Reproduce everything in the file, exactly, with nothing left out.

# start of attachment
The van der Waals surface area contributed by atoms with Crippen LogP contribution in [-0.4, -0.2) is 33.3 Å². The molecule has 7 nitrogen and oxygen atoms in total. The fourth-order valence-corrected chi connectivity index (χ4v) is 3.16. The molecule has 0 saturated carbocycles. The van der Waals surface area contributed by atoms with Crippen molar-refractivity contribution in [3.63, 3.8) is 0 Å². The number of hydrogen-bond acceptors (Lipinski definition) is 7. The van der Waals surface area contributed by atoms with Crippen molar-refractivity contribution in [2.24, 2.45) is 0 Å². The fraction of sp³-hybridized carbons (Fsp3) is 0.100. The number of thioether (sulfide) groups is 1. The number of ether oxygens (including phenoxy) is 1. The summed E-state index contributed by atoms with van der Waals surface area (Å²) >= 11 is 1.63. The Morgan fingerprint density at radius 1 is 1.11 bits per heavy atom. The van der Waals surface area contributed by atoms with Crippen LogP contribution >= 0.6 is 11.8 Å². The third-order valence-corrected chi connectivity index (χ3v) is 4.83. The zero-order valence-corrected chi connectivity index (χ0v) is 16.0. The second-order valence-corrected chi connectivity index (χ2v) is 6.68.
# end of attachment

The van der Waals surface area contributed by atoms with Crippen LogP contribution in [-0.4, -0.2) is 33.3 Å². The molecule has 7 nitrogen and oxygen atoms in total. The fourth-order valence-corrected chi connectivity index (χ4v) is 3.16. The molecule has 0 saturated carbocycles. The van der Waals surface area contributed by atoms with Crippen molar-refractivity contribution in [3.63, 3.8) is 0 Å². The number of hydrogen-bond acceptors (Lipinski definition) is 7. The van der Waals surface area contributed by atoms with Crippen molar-refractivity contribution in [2.24, 2.45) is 0 Å². The fraction of sp³-hybridized carbons (Fsp3) is 0.100. The number of thioether (sulfide) groups is 1. The number of ether oxygens (including phenoxy) is 1. The summed E-state index contributed by atoms with van der Waals surface area (Å²) >= 11 is 1.63. The Morgan fingerprint density at radius 1 is 1.11 bits per heavy atom. The van der Waals surface area contributed by atoms with Crippen LogP contribution >= 0.6 is 11.8 Å². The third-order valence-corrected chi connectivity index (χ3v) is 4.83. The zero-order valence-corrected chi connectivity index (χ0v) is 16.0. The second-order valence-corrected chi connectivity index (χ2v) is 6.68.